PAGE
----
GRID Legends Review: Come for the gameplay, but stay for the amazing story mode.
The long-running arcade racing series gets a new entry.
GRID Legends is the latest installment in the long-running series, which dates back to 1998 in the game industry. While later games took on the GRID label, the series has been around for a little over two decades and was created by Codemasters, a well-known racing game studio. The games were known as TOCA in the late 1990s and early 2000s (Touring Car Championship).
Despite the fact that the series has been around for a long time, I was never a fan of it because I preferred the simulation-style feel provided by games like Gran Turismo or even Codemaster's F1 series. So, GRID Legends was essentially my introduction to the series, and over time, I came to appreciate the sim-style racer's exterior while maintaining the core dynamics of an arcade racer.
To some, the game's adherence to the arcade feel may be off-putting; nevertheless, for others, it may be the reason they choose this game over others that are a touch too difficult to access. GRID Legends is a hybrid game that sits somewhere between Hollywood-style arcade games like Need for Speed and simulation-heavy experiences like Codemasters' F1 or Asseto Corza. GRID Legends may be a fun, informal experience with a lot more to offer than it appears at first glance, depending on how you prefer your racers.
GRID Legends – The Sim-Cade Racing Game for Everyone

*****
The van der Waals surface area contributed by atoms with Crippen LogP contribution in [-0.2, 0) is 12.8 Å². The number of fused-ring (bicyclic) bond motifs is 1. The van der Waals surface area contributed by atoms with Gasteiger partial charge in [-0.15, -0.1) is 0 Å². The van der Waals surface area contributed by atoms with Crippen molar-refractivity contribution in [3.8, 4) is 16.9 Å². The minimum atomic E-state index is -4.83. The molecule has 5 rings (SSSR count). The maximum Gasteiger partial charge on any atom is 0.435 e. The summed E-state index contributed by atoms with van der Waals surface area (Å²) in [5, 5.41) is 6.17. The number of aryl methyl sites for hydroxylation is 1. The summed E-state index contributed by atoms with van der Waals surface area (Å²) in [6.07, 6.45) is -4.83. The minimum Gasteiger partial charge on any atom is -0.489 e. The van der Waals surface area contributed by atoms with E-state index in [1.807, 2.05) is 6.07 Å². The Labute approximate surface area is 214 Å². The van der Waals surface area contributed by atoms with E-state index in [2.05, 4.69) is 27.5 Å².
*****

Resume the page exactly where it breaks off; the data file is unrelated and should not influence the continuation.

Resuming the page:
GRID Legends, in my opinion, is ideal for those who prefer arcade racing games but are also interested in the simulation side of racers. Players may wish to transition from illegal street racing to professional, sanctioned racing, where they can manage their car, team, and conduct some off-track business. GRID Legends fills that void by offering a wide range of accessible, straightforward, and enjoyable arcade racing experiences without bogging it down with technical racing terminologies or requiring players to tune and align their vehicles.
All of that sounds fairly typical and bland at this point, and based on what I've seen from previous games in the series, they've been offering precisely that - so what does GRID Legends have to offer that the previous two games haven't?
For one thing, the game succeeds greatest in the story mode, which is perhaps the most unlikely of settings. This caught me off guard, but I immediately realized that, based on my research of previous games, Codemasters has always placed a great emphasis on storytelling and off-the-beaten-path drama in this series, and it appears that they have delivered once again.
Story – Drive to Survive
F1 has always been one of the most popular motorsports in the world, with millions tuning in each year to see the finest drivers in the world compete in a variety of circuits across the world. While this has been the case for much of the sport's existence, 2019 saw a significant increase in audience numbers as Formula 1 exploded into the mainstream and became a prominent part of the pop culture debate.
Drive to Survive, a blockbuster Netflix documentary was the catalyst for this. The documentary was clearly responsible for a significant amount of the new audience, but its impact can also be felt throughout GRID Legends. The story is told as a documentary in the vein of Drive to Survive, with the filmmakers interviewing drivers, team principals, and covering all kinds of off-track drama.